[00:11:42.910] – Hellmar Becker

Actually. No, they don’t do a shuffle join. They do the join on the broker.

[00:11:48.290] – Sergio Ferragut

Okay. Right.

[00:11:49.490] – Hellmar Becker

So they have pretty beefy brokers and that is what they decided to do.

[00:11:54.420] – Reena Leone

Wait, did you say beefy brokers? Because I love that that’s going to be another thing from this.

[00:12:02.790] – Sergio Ferragut

But yeah, you can do that. Right. You’re absolutely right. Hellmar. Let’s make sure that people understand that you can do these joins on the broker and you don’t necessarily need an incredibly beefy broker. It helps to have a beefy broker for sure. But the point is you design your queries such that they’re not returning billions of rows to the broker to do the join. They’re returning maybe hundreds of thousands. Right. And you could still do something fast. But yes, the join on the broker is a bottleneck that you need to design around.

[00:12:41.560] – Hellmar Becker


[00:12:42.000] – Sergio Ferragut

You need to think about it.

[00:12:43.640] – Hellmar Becker

There is a lot of considerations that come into play. If you come from a more traditional background, you think in terms of a relational database and then you will find yourself often to rethink a few things and then all of a sudden it becomes easy in Druid. Just don’t stick to your old terms.

[00:13:06.880] – Reena Leone

Right. And you shouldn’t probably do that with open source tech anyway because things are always changing. Or if you’re working with us at Imply, there’s always new versions. The community is always working to improve things, make them as fast as possible. So if you’re still doing the things the old way, then that’s on you. Not to call anybody out, but that’s kind of on you.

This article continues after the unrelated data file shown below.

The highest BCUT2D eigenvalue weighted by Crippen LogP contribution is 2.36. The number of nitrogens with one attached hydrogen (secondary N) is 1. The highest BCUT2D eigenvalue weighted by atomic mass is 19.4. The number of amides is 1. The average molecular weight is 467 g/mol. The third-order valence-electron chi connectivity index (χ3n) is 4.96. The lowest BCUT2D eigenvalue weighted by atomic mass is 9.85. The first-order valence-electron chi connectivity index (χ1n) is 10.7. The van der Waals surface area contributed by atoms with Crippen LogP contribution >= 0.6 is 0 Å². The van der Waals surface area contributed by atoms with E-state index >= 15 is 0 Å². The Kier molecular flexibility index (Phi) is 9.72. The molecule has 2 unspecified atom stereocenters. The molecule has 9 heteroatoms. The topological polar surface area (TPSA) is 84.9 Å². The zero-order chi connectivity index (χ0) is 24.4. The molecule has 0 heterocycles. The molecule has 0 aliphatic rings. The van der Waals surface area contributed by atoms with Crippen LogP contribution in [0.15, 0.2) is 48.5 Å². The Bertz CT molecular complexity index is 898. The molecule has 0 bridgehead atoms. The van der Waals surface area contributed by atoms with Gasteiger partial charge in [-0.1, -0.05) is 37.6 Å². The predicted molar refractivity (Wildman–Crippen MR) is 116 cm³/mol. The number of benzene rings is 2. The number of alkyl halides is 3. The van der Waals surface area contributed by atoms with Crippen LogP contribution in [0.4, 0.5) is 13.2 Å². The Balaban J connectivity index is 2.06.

[00:13:33.410] – Sergio Ferragut

So yeah, I guess one of the things we can conclude on is, yes, the Druid does require that you, like Hellmar says, think a little different and that you do the modeling work. There is some modeling work to do and you need to think about what kinds of patterns of queries you want to solve and with what response times, and you build the data structures in Druid that will support those.

[00:13:57.370] – Hellmar Becker

Well, come to think of it, Sergio, you also have this rich experience in RDBMs. Right. And what you often don’t think about is how much mental work goes into designing your relational data model to do proper joins. Because you spent a lot of time figuring out how to partition your data, which kind of indexes to put on both sides of the join or to make them really perform well, because otherwise your relational database is also going to suck at joins.

[00:14:27.440] – Sergio Ferragut

Right, right.

[00:14:28.680] – Hellmar Becker

It’s just that because the ways that you think out these things in Druid are new sometimes makes them stand out more. But in the end, these are cycles that you need to put into proper planning with any system.

[00:14:43.530] – Reena Leone

I love a good planning cycle, let me tell you. Okay, so to conclude, Druid can do joins, it just does them a little bit differently.

[00:14:54.360] – Sergio Ferragut


[00:14:55.330] – Reena Leone

All right, I think we squashed that, guys. I think we have it. This is here. So if anybody has any questions, we can just point them in this direction. Hellmar, Sergio, thank you again for joining me on today’s show. As I mentioned in the intro, we’ll be doing a whole session Demystifying Druid Myths at Druid Summit 2023, taking place on December 6. We’ll actually show you how Druid does joins, updates and more. Registration is now open on druidsummit.org. In the meantime, if you want to learn more about Apache Druid, please visit druid.apache.org. And if you want to learn more about what we’re all doing here at imply, please visit imply.io. Until next time, keep it real.